Our list continues as we dive into the top 20, with some films that received multiple votes from our panelists but didn’t quite have the juice to make it higher in the rankings. Tomorrow: #19.
20) Wall-E (4 votes, 97 points)
Shaun: Wall-E is a testament to how emotive characters can sell an entire film, because the plot was certainly not doing it. In what is Pixar’s most heavy handed film ever created, cute robots and fat people hit us over the head with a warning about our pollution, decadence, laziness, and a bunch of other tropes that don’t matter because two robots are falling in love and it’s adorable. I wish Wall-E had the story to support its characters, but what was there was still fine.
Chris: To this day I’m still not sure how I feel about Wall-E. It’s an imaginative and daring movie, no doubt. Eschewing traditional dialogue for most of the movie and focusing instead of these robots’ gestures and mannerisms was a risk. Imagine telling someone “okay, now there virtually no talking in the first half hour of this film you’re about to watch — go!” Tough sell.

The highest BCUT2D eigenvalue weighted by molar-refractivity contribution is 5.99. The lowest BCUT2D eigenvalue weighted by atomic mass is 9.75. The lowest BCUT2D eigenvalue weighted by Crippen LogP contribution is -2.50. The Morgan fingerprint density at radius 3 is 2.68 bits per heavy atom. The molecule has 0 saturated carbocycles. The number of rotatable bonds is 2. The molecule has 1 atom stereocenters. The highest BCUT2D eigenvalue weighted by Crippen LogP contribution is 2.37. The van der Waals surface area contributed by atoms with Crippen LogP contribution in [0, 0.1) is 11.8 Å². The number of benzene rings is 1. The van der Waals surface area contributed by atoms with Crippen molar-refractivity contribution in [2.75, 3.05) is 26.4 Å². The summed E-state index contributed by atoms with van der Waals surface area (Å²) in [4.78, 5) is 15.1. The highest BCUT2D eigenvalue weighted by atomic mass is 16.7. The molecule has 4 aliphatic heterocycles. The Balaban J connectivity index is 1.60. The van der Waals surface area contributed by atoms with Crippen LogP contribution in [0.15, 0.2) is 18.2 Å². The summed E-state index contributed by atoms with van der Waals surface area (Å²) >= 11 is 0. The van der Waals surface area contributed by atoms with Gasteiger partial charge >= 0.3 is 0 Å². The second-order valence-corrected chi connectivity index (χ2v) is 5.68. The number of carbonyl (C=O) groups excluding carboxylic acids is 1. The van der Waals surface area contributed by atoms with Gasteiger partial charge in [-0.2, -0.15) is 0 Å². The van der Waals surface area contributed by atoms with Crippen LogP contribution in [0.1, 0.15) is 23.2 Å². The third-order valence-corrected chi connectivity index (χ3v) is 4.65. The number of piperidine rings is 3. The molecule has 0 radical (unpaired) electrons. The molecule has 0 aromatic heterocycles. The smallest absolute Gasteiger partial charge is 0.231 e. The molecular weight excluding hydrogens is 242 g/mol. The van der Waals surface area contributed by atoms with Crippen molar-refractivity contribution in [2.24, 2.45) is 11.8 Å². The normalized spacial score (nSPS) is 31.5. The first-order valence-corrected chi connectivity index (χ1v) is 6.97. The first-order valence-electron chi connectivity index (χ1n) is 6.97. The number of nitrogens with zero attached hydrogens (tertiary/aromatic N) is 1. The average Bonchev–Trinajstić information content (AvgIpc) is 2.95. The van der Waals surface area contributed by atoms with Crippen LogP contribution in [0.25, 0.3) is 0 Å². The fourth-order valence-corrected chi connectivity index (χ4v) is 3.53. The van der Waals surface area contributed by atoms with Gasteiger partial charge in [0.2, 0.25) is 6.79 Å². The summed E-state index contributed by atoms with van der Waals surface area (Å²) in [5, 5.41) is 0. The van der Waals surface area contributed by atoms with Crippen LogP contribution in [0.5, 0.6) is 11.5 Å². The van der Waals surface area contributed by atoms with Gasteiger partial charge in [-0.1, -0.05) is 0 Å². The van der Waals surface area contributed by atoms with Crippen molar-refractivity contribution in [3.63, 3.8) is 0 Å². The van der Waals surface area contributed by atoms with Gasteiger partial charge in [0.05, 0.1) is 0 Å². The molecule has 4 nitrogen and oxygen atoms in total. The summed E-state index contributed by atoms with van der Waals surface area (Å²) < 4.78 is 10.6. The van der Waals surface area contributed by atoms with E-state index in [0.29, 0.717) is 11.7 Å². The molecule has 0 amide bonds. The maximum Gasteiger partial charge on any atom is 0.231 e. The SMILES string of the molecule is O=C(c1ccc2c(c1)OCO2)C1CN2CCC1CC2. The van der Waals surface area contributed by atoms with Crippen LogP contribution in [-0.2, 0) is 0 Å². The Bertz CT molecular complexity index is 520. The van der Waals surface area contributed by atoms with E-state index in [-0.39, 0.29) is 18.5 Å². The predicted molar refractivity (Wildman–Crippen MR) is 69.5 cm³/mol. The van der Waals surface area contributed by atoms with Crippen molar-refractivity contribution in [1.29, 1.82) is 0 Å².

I also like that there’s some interesting commentary on the environment and pollution and the development of technology, all cased within a cute little robot shell.
Still, despite Wall-E’s strengths…I don’t know. It doesn’t do it for me. Everything outside the relationship between Wall-E and EVE misses the mark in my book. Does that make me wrong? I’m a big boy, I can take it. I respect that it’s a good movie, but it’s just not one of my favorites.
Cary: Wall-E is what Johnny Five wanted to be but couldn’t because Johnny Five was neither as cute or emotive. (Plus, well…Steve Guttenberg. #sadtrombone) Leave it to Pixar to make me tear up over a lonely robot finding love. And I love how Pixar managed to create a stunning and uplifting story without a ton of dialogue.
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